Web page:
“Keepers at Home”

Lenski, Lutheran commentator:

Abraham van Strij - De huisvrouw“Nonetheless, in accord with the spirit of our age that looks in disdain upon the notion that the sphere of a married woman’s work is her home, many in the church have rejected the earlier consensus understanding of “keepers at home.” Instead, to be “keepers at home” is interpreted to mean that a wife and mother is “to be busy at home” (NIV), i.e., she “should not be idle or derelict in fulfilling home duties.”[4] In other words, “keepers at home” does not define the married woman’s calling or the sphere of her work, but is simply an admonition not to neglect her domestic duties. Therefore, a wife and mother may pursue a career outside of the home — as a lawyer, teacher, sales clerk, etc. — as long as she fulfills her responsibilities in the home.

The difference between the traditional interpretation of “keepers at home” and the modern version is considerable.

While the traditional interpretation established the home as the sphere of a married woman’s work and calling, the modern understanding says that the term does nothing of the kind. While the traditional interpretation defined a married woman’s “career” as homemaking, the modern view teaches that a married woman may pursue a career outside of the home as long as she does not neglect homemaking. While the traditional interpretation calls the woman to focus her energy, time, and talents in the home in the service of her family, the modern view says that she is not so “restricted” and may go outside the home for her employment.

Which is the correct understanding?

It is our belief that the traditional interpretation is the correct one. We base this opinion on the meaning of the Greek word translated “keepers at home,” and on the wider Biblical teaching on the roles of the wife and mother.”

Henry George Liddell and Robert Scott, A Greek-English Lexicon, 9th ed. (Oxford, 1940), p. 1205:

“The Greek word translated “keepers at home” is oikourous. This word is derived from two Greek words. The first, oikos, means a house, a dwelling, or, by metonymy, a household or family. The second, ouros, refers to a keeper, watcher or guardian, i.e., one who has the oversight and responsibility for something. Thus, the basic significance of oikourous is that of a “housekeeper,” that is, one who watches over a household and family, seeing to it that all members are cared for, and all things maintained in good order. Oikourous is used only in the New Testament in Titus 2:5; therefore, in seeking to accurately discern its meaning we must look to the Greek literature of the New Testament era. There, the word oikourous meant watching or keeping the house. It was employed in reference to a watchdog who guarded a house, but more germane to the context of Titus 2:5, oikourous also meant keeping at home, and was employed as a substantive, “housekeeper,” to indicate the mistress of the house.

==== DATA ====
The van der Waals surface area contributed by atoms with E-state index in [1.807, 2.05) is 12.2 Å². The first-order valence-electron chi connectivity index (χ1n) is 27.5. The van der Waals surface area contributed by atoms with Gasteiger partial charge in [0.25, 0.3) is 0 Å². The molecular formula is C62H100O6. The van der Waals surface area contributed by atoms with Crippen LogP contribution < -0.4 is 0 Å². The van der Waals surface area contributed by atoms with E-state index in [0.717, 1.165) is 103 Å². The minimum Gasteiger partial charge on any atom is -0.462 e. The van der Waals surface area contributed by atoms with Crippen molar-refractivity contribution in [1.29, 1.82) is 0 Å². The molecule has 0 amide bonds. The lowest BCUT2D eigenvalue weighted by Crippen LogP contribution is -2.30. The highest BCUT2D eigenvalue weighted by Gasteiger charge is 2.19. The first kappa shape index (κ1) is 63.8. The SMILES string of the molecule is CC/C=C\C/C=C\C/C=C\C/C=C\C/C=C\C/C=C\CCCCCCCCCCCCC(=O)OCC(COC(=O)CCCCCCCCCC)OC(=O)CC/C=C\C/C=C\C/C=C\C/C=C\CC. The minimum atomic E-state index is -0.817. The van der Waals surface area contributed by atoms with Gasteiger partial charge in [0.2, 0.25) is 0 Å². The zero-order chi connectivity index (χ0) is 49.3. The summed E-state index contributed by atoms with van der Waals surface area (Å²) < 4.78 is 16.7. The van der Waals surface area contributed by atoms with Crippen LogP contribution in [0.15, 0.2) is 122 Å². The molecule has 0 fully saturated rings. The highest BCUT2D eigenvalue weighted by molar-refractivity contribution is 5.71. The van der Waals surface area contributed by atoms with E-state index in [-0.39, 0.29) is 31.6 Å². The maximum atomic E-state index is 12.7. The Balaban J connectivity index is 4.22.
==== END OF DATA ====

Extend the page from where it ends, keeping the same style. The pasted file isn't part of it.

Furthermore, it was specifically used in praise of a good wife. Interestingly, oikourous is utilized contemptuously of a man who refused to go out to war, designating him a “stay-at-home” man.”

“A common objection to the interpretation that to be “keepers at home” requires a married woman to confine her work, her “career,” to that of her home, is that the virtuous woman of Proverbs 31 did not confine herself in this way. We are told that she was a “business woman” engaged in pursuits beyond the sphere of her own household, thus justifying the claim that a wife and mother is free to pursue employment and a career outside of the home. But the picture of Proverbs 31 is that of a woman managing her own household, not of a woman leaving the home for employment elsewhere.

Actually, the portrayal of the virtuous woman provides strong support for the traditional interpretation of “keepers at home.” She is a wise manager of the resources her husband commits to her care (vv. 14, 16, 24). She is a true helper to her husband enabling him to rise to prominence (v. 11, 12, 23). She cares for the needs of her children and husband, assuring that they are well fed and well clothed (v. 15, 21). She sees that all their property is put to good use (v. 16).[10] She even engages in “cottage industry” by using any available time and strength to make fine linen and sashes to be sold to the merchants.”

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